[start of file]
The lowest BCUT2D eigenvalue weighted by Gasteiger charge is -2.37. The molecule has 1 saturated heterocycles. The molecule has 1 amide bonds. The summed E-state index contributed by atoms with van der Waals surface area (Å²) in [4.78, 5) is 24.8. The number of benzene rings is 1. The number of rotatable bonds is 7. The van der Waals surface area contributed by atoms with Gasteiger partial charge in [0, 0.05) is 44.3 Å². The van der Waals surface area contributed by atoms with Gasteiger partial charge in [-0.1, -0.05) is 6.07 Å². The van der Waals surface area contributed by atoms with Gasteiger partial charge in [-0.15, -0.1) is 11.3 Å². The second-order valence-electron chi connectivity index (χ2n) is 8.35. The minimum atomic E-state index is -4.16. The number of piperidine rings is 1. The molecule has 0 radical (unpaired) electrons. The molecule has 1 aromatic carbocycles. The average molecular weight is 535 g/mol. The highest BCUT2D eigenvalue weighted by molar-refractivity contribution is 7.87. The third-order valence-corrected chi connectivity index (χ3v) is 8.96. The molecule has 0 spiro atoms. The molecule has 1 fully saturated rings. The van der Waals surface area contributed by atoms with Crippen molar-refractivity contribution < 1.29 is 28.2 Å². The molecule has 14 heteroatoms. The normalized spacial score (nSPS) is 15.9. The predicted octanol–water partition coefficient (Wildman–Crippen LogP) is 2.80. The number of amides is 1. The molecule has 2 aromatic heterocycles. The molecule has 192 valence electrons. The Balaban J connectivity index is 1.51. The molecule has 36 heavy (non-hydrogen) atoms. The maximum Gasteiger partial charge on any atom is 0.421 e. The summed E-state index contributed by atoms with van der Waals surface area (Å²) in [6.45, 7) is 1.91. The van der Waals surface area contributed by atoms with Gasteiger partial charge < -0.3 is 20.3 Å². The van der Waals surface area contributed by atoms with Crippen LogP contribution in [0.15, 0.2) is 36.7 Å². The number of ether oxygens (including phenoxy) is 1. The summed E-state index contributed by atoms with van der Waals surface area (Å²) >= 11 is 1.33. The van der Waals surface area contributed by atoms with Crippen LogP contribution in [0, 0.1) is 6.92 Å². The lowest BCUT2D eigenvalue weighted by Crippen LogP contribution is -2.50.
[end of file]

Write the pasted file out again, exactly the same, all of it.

The lowest BCUT2D eigenvalue weighted by Gasteiger charge is -2.37. The molecule has 1 saturated heterocycles. The molecule has 1 amide bonds. The summed E-state index contributed by atoms with van der Waals surface area (Å²) in [4.78, 5) is 24.8. The number of benzene rings is 1. The number of rotatable bonds is 7. The van der Waals surface area contributed by atoms with Gasteiger partial charge in [0, 0.05) is 44.3 Å². The van der Waals surface area contributed by atoms with Gasteiger partial charge in [-0.1, -0.05) is 6.07 Å². The van der Waals surface area contributed by atoms with Gasteiger partial charge in [-0.15, -0.1) is 11.3 Å². The second-order valence-electron chi connectivity index (χ2n) is 8.35. The minimum atomic E-state index is -4.16. The number of piperidine rings is 1. The molecule has 0 radical (unpaired) electrons. The molecule has 1 aromatic carbocycles. The average molecular weight is 535 g/mol. The highest BCUT2D eigenvalue weighted by molar-refractivity contribution is 7.87. The third-order valence-corrected chi connectivity index (χ3v) is 8.96. The molecule has 0 spiro atoms. The molecule has 1 fully saturated rings. The van der Waals surface area contributed by atoms with Crippen molar-refractivity contribution < 1.29 is 28.2 Å². The molecule has 14 heteroatoms. The normalized spacial score (nSPS) is 15.9. The predicted octanol–water partition coefficient (Wildman–Crippen LogP) is 2.80. The number of amides is 1. The molecule has 2 aromatic heterocycles. The molecule has 192 valence electrons. The Balaban J connectivity index is 1.51. The molecule has 36 heavy (non-hydrogen) atoms. The maximum Gasteiger partial charge on any atom is 0.421 e. The summed E-state index contributed by atoms with van der Waals surface area (Å²) in [6.45, 7) is 1.91. The van der Waals surface area contributed by atoms with Gasteiger partial charge < -0.3 is 20.3 Å². The van der Waals surface area contributed by atoms with Crippen LogP contribution in [0.15, 0.2) is 36.7 Å². The number of ether oxygens (including phenoxy) is 1. The summed E-state index contributed by atoms with van der Waals surface area (Å²) >= 11 is 1.33. The van der Waals surface area contributed by atoms with Crippen LogP contribution in [0, 0.1) is 6.92 Å². The lowest BCUT2D eigenvalue weighted by Crippen LogP contribution is -2.50.